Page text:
1st Edition

Investigating School Psychology Pseudoscience, Fringe Science, and Controversies

Edited By Michael I. Axelrod, Stephen Hupp Copyright 2024
    234 Pages
    by Routledge

    234 Pages
    by Routledge

    Investigating School Psychology provides a fascinating exploration of the field of school psychology through the lens of pseudoscience and fringe science. Contributions from leaders in the fields of school psychology, clinical psychology, and education honor the role of science in the field while also exploring and guarding against the harms that pseudoscience can cause.

    School psychology and, more broadly, the field of education are particularly susceptible to pseudoscience, fads, and maintaining the status quo by resisting the adoption of new ideas. Using an exhaustive review of the current literature, this book discusses various concepts in school psychology that have been largely discredited and many practices that continue to exist with little to no scientific support. Each chapter helps differentiate between dubious and evidence-based approaches while providing a useful resource for practicing school psychologists and educators to distinguish between science and pseudoscience in their everyday work with children. The book’s discussion of the harmful nature of pseudoscience in school psychology is inclusive of all students, such as students with disabilities, those diagnosed with neurodevelopmental disorders, those with academic problems, and all other children in schools.

    Investigating School Psychology is valuable supplemental reading in undergraduate and graduate courses in education and school psychology and is also a beneficial reference for practicing school psychologists to distinguish between science and pseudoscience in their practice.

    Bertha Vazquez

    Part I. Introduction

    1. School Psychology, Pseudoscience, and Self-Correction
    Michael I. Axelrod

    2. Historical Pseudoscience in Schools
    Scott Bellini, Parker S. Beckman, and Hanna S. Lim

    Part II. Systems-level Practices

    3. Zero Tolerance Policies
    Angela Fontanini-Axelrod

    4. Suicide Prevention and Intervention Practices
    Susan M. Swearer, Samantha Kesselring, and Emilea Rejman

    5. Prevention Programs for Risky Behaviors
    Marisa E. Marraccini, Lauren E. Delgaty, and Telieha J. Middleton

    Part III. Assessment

    6. Cognitive Assessment
    Matthew K. Burns and Jonie B. Welland

    7. Academic Assessment
    Jeremy Miciak, Ryan L. Famer, and Amanda M. VanDerHeyden

    8. Projective Drawing Techniques
    Nicholas F. Benson, Stefan C. Dombrowski, and Michael I. Axelrod

    Part IV. Instruction and Intervention

    9. Academic Instruction
    Chad E. L. Kinney, John C. Begeny, and Rahma M. Hida

    10. Academic Interventions
    Zachary C. LaBrot and Emily R. DeFouw

    11. Working Memory Training
    Sarah J. Conoyer, Kathrin E. Maki, and Jamie Haas

    Part V. Working with Specific Populations and Problems

    12. Neurodevelopmental Disorders
    Angela Capuano and Kim Killu

    13. Externalizing Behaviors
    Maddison Knott, Arianna Delgadillo, Sara Jordan, Lauren Erp, and Audrey Ambrosio

    14. Internalizing Problems
    Avalon S. Moore, Alixandra Wilens, and Brian A. Zaboski

    Postscript: School Psychology Practices with Strong Evidence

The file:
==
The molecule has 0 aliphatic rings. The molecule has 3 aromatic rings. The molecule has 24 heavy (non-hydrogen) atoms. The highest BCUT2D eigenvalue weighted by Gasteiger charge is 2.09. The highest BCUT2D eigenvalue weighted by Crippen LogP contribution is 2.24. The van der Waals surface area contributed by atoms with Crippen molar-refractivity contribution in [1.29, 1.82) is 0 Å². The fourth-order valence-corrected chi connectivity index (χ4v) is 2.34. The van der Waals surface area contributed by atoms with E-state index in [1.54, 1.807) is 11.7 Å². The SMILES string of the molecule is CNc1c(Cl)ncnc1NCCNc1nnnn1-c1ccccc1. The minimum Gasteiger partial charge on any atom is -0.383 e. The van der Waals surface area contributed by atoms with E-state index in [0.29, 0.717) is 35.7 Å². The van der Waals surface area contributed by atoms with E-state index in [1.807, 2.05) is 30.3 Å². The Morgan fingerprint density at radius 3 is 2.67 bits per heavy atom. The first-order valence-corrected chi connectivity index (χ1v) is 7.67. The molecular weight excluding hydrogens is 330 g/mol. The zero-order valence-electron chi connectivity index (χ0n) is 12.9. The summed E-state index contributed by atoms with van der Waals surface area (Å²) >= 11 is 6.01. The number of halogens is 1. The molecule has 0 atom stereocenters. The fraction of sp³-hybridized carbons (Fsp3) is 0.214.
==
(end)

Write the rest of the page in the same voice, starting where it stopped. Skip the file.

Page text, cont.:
Sarah Conoyer, Stephen Hupp, and Michael Axelrod


    Michael I. Axelrod, PhD, is the Director of the Human Development Center and a Professor in the Department of Psychology at the University of Wisconsin-Eau Claire, USA. He is a Nationally Certified School Psychologist and Licensed Psychologist. His published books include Behavior Analysis for School Psychologist, School-Based Behavioral Intervention Case Studies: Effective Problem Solving for School Psychologists, and Reading Intervention Case Studies for School Psychologists.

    Stephen Hupp, PhD, is a Licensed Clinical Psychologist and Professor of Psychology at Southern Illinois University Edwardsville (SIUE), USA. In 2015, he won the Great Teacher Award from the SIUE Alumni Association. He is the editor of Skeptical Inquirer magazine, and he has published several books including Pseudoscience in Therapy and Great Myths of Child Development.

    “Most people make up their minds based on very limited information. Support for this assertion can be found in myriad surveys, polls, and descriptions of public opinion. School psychology is a domain where strongly held yet non scientifically supported opinions are rampant. The unfortunate result is the risk of harmful child practices. This book identifies several examples of practices and/or perspectives that masquerade as factual and sets the record straight with relevant scientific findings. Thus it is an ideal companion for texts used by professors teaching classes to students majoring in child psychology in general and school psychology in particular.”

    Patrick Friman, PhD, ABPP Vice President of Behavioral Health, Boys Town; Professor of Pediatrics, University of Nebraska Medical Center, USA.

    "Investigating School Psychology: Pseudoscience, Fringe Science, and Controversies offers a comprehensive yet easily digestible summary of the research refuting the most common and harmful myths in school psychology and education. Axelrod and Hupp have brought together leading scholars in the field to create an informative resource for anyone invested in our schools and the well-being of children. The book should be required reading for all policy makers in education."

    Renee O. Hawkins, PhD, Director of the School of Human Services and Professor in the Ed.S. and Ph.D. School Psychology Programs at the University of Cincinnati, USA.